The teacher who oversees them daily is Manuel Nieves, foreman for the past 45 years at Emilio Hidalgo. He knows these American oak casks and wines better than anybody else and checks with his nose and palate the evolution of his students to get the best of each.
In Jerez, the job of foreman has traditionally passed from father to son, as in the case of Manuel, who learnt the trade from his father. He started working in Emilio Hidalgo in 1959 learning from his predecessor, but it was not until 1972 when he took over. When Manuel retires, he will pass the baton over to Manuel Jesus, his own son, who has spent 10 years learning the trade with him.
The wines under Manuel's custody are not any old wines. The 3,200 casks at the winery ooze history and the work of generations to maintain a style of wine, beyond fashion trends and business strategies. Sweet wines such as Santa Ana, of which a few casks remain and still store Pedro Ximenez from 1861. This is is sprinkled with other old wines to continue the tradition of this centuries old solera.
Just over a hundred bottles -priced at €300 in Spain- go on sale each year. It is a very cheap wine if you consider its scarcity, age and Parker points (98, granted by Jay Miller) especially when compared, for example, to Château d'Yquem 1865 (€7,200 in WineSearcher). Much remains to be done to improve the reputation of these wines, says Fernando. At least in Italy this particular PX - as Pedro Ximenez is affectionally called- is appreciated - a considerable amount of bottles is sent over there every year because it coincides with the year of the unification of Italy.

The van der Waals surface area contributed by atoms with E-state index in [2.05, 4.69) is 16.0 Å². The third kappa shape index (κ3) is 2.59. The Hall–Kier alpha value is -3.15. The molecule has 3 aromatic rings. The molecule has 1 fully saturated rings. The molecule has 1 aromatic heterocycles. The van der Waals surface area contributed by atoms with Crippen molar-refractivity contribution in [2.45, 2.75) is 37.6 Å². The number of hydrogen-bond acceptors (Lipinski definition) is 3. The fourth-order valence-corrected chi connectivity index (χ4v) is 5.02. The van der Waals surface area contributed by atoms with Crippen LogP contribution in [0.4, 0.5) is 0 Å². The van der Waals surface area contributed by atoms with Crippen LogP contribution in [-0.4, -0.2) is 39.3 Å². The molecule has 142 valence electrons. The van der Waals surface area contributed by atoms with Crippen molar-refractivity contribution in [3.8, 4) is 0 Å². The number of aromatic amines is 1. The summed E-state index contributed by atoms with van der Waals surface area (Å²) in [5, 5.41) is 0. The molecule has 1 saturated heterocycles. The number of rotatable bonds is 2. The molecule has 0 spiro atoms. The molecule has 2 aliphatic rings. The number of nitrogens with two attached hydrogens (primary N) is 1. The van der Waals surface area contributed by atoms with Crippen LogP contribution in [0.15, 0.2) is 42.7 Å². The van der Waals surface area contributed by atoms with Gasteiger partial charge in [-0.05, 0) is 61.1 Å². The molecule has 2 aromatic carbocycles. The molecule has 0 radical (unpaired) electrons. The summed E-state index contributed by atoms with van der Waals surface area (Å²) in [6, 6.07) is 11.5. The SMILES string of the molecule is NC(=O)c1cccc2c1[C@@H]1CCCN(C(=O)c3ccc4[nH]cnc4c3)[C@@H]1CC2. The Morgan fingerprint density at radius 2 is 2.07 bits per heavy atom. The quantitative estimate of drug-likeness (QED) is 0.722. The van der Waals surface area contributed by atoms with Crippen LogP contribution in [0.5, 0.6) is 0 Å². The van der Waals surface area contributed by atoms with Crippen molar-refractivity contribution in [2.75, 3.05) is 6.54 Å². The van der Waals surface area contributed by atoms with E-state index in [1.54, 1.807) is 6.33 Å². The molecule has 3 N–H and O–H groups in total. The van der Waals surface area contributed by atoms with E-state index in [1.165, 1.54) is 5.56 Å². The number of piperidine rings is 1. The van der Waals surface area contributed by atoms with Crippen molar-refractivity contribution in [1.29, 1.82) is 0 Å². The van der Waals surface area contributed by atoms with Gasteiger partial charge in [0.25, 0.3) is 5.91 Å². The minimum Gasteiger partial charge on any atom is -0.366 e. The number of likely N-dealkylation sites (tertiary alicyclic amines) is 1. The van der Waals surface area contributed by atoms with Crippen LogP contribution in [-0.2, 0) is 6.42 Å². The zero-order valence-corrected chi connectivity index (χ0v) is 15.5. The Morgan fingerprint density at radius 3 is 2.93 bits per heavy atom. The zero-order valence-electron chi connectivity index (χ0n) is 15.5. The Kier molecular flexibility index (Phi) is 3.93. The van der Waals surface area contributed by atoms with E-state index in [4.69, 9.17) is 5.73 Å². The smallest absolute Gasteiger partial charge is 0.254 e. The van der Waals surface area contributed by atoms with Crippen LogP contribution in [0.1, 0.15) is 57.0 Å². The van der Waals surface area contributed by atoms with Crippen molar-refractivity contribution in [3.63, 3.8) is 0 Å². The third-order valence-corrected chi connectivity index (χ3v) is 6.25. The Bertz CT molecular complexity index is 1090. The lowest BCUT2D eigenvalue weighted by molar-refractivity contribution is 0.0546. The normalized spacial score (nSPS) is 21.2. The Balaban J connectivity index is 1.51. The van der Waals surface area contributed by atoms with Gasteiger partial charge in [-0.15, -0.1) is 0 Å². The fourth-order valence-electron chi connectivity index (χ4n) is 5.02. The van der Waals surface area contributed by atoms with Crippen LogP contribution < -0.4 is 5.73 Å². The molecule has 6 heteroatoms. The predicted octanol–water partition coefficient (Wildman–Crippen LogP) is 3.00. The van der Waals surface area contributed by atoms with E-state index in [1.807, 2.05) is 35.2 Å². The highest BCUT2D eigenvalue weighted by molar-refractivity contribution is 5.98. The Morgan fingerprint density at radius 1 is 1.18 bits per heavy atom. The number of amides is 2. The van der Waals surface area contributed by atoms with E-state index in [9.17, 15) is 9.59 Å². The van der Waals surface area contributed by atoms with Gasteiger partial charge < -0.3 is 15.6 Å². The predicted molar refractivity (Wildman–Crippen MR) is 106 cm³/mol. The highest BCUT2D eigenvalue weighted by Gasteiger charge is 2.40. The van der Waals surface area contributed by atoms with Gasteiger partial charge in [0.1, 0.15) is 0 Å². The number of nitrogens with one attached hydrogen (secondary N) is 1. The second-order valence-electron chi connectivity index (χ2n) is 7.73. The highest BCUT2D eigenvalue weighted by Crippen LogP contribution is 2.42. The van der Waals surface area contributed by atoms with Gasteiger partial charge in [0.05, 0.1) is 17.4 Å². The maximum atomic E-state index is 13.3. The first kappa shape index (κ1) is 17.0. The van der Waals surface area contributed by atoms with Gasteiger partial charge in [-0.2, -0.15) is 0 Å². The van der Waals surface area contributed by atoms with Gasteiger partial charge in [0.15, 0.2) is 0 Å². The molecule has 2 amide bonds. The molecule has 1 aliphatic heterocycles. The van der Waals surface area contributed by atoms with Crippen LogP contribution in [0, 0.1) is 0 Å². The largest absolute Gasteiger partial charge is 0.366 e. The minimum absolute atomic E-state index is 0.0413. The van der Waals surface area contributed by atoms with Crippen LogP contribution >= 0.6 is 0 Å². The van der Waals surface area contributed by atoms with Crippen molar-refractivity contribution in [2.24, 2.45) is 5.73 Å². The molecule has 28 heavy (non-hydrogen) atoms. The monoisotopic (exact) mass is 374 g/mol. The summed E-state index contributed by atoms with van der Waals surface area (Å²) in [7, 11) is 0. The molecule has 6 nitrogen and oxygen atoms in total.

La Panesa (10,000 bottles, €31.30 at Lavinia or via Wine Searcher) is one of the youngest family members but is endowed with an undeniable personality. A “sharp, delicate and lively” fino, according to Fernando. The solera was created in 1962, coinciding with the birth of Alfonso Hidalgo, a member of the family. The yeasts that form the flor can reach up to 2 centimetres thick, which requires suitable levels of temperature, humidity and nutrients for the 15 years -double the usual in finos- that this wine rests before being bottled unfiltered in several yearly take outs. Even taking care of such details, it is amazing to see how a cask placed at one end of of the cellar is different to another stored in the middle or another resting against the wall. Fernando’s remarks about the education of these children makes even more sense.